06.15.15

The Uncertain Sound of Christian Radio

America offers a sprawling smorgasbord of pleasures and delights. With my family’s move back to the States, we keep discovering small wonders we didn’t have abroad. For example, what a wide variety of Oreos are available in the U.S.! Living in the Cayman Islands, we had no idea. Then there are highways. Trust me: If you have highways and you move to a country without them, you will miss the blurring breeze created by speeding down a long open road. It’s one of life’s little pleasures. Then there is commercial-free radio — a perfect joy-inducing companion to driving the open road while munching on vanilla Oreos!

We discovered Sirius radio when we had to purchase a new car once back in the U.S. Sirius radio grants us an uninterrupted mood, an extended marinating in whatever music or programming we choose. Some days the Soul Town station transports me back to an era when singers actually had to sing and love songs had more of the clever, restrained, romantic poetry of the Song of Solomon. Then there are the uninterrupted days of soaking in the jazz standards of the Real Jazz station. And yes, it really is real jazz, straight-ahead —none of that Kenny G elevator stuff.

Over the months I’ve enjoyed listening to Kirk Franklin’s praise with its wide sampling of our gospel tradition. The listener gets treated to everything from the traditional to the contemporary. I heard many of the songs in my boyhood home, when secular stations still devoted Sunday mornings to playing gospel music and my mom blasted it over the morning noise of preparing breakfast and rousing eight children from snoring slumber. When I listen to Kirk Franklin’s praise, I listen as that little boy cleaning the house to blaring gospel music. (Incidentally, why should gospel music be the soundtrack to merciless work? Somebody didn’t understand grace in my home!)

But I also listen to the station as a committed Christian pastor, which means I listen with a caring concern for what the song lyrics communicate and/or teach. So I ask a host of questions: How does this artist handle the Truth? Am I made to look to Jesus or to the artist? In what way am I helped to love my Lord and Savior more deeply? Does the song make the gospel clear? Am I listening to an accurate portrayal of the Christian life? Can I detect an honest portrayal of the human condition? Does the song encourage Godly ambitions and priorities? Am I instructed or catechized in Christian truth so I am helped to live? Does it uplift and encourage in a soul-deep way? It’s along these lines—informally as I listen—that I’m deciding whether or not a song is “good.”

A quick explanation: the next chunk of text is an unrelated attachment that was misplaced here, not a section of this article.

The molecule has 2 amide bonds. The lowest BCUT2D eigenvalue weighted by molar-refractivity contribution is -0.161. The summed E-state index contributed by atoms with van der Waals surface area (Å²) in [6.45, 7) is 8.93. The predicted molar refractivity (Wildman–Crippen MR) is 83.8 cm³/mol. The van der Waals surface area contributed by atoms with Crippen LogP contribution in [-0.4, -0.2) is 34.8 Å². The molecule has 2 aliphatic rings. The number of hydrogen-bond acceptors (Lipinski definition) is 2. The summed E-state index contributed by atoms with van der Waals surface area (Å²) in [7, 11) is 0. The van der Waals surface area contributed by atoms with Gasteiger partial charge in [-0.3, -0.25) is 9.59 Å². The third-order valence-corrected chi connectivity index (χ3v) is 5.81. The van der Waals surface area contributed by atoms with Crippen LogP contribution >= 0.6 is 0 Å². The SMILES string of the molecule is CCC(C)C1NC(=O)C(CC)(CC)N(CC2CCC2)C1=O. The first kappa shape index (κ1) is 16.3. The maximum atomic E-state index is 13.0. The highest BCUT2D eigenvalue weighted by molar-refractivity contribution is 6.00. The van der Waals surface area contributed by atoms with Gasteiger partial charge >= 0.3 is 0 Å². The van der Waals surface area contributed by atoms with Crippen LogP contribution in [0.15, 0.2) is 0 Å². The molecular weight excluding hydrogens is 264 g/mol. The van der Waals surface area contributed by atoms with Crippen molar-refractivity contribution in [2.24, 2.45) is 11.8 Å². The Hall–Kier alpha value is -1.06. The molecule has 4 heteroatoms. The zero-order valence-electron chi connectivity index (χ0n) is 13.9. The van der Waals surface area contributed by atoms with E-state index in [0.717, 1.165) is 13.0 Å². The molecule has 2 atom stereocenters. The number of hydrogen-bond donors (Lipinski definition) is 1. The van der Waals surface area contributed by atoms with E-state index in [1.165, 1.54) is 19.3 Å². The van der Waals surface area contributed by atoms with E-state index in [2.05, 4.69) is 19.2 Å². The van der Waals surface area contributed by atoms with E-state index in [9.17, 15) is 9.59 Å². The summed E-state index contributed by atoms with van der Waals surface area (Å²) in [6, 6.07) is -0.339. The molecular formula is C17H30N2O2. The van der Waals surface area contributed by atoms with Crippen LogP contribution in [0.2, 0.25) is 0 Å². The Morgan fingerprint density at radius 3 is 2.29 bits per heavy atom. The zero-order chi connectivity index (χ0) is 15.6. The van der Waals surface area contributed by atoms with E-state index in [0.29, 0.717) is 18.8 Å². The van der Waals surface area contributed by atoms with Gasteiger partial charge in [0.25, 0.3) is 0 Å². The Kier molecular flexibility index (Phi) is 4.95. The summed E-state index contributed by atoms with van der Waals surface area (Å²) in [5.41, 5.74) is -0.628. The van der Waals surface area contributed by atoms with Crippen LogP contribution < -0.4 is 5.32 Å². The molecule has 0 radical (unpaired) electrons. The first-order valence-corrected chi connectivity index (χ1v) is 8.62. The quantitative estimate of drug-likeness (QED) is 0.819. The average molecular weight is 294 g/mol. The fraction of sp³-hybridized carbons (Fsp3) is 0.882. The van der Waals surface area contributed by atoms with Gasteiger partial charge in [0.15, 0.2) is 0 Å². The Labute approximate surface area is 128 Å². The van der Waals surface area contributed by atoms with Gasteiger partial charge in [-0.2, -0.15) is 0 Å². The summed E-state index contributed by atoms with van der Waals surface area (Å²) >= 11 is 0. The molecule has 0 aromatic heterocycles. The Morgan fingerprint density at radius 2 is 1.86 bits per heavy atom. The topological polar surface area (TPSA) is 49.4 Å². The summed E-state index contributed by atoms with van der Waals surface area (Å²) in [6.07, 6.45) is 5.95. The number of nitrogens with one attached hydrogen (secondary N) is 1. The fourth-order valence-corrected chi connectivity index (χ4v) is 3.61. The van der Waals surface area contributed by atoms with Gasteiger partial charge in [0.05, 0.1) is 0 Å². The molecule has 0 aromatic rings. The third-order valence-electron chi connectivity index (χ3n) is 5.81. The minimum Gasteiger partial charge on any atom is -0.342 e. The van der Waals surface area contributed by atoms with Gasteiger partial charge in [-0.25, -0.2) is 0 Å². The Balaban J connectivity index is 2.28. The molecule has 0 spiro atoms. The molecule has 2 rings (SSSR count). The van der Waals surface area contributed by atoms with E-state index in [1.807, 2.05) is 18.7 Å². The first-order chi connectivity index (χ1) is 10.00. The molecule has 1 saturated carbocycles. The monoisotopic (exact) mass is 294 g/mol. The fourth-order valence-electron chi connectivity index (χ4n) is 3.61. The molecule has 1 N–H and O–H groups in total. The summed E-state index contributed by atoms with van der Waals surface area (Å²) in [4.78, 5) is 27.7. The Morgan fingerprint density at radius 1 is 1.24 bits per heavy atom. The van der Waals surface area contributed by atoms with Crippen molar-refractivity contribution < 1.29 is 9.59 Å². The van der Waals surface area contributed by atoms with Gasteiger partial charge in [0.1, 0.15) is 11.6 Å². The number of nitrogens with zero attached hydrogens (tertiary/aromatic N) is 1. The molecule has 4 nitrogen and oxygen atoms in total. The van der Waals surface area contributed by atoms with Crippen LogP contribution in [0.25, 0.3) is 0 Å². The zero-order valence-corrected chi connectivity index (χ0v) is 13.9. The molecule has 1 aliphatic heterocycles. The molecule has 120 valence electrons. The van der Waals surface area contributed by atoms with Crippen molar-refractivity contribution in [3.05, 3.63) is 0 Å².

I love Christian radio. It’s made a huge impact on my walk with the Lord. But I have to honestly conclude that the musical trumpet of Christian radio — with all its many wonderful blessings — makes an uncertain sound. We are sometimes left wondering if we are being summoned to battle, enticed to a party, or even hearing the melodious beckoning of pied pipers. The uncertainty comes from the blending of very different theological commitments sung in succession.

Consider the theological underpinnings represented in these two songs, which I heard recently — one after the other:

“Better Than Blessed” by Louise ‘Candy’ Davis

I’m blessed, better than blessed, praise the Lord –
I’m blessed, better than blessed, praise the Lord
I may not have houses and wealth
I may not have all my strength and health
but I’m blessed, better than blessed, praise the Lord

Many times I had to learn my lesson
for I did not, I did not appreciate my blessings
I complained that I had no shoes
then I saw a man with no feet to use
and I know I’m blessed, better than blessed, thank you Lord

I’ve got no mind to complain at any time
Got God mixed my clouds with the bright sunshine
Though this is a rough and rocky road I’m on
I know, I know, it’ll take my poor soul on home
and I’m blessed, better than blessed, thank you Lord

I’ve got God the Father above me
I’ve got his Son Jesus Christ walking beside me,
I’ve got the Holy Spirit within me

and I’ve got all of God’s Angels all around me
and I know I’m blessed, better than blessed, thank you Lord
I’m blessed, better than blessed, praise the Lord
I’m blessed, better than blessed, praise the Lord

Sis. Davis helps us to see that external circumstances are sometimes difficult, but that does not mean the people of God are not blessed. She sings of her sin in complaining, only to realize others have more difficulty than she. So she rules out complaining and trusts the Lord to bring her home through life’s difficulties. That’s the stuff of traditional, God-believing, hope-embracing African-American Christianity.

Immediately following Candy Davis’ song came David Frazier’s “Favor.” Consider his view of the Christian life.

“Favor” by David Frazier

I’m walking in the favor of God,
His grace and mercy has brought me this far.
I will believe all His Word says about me.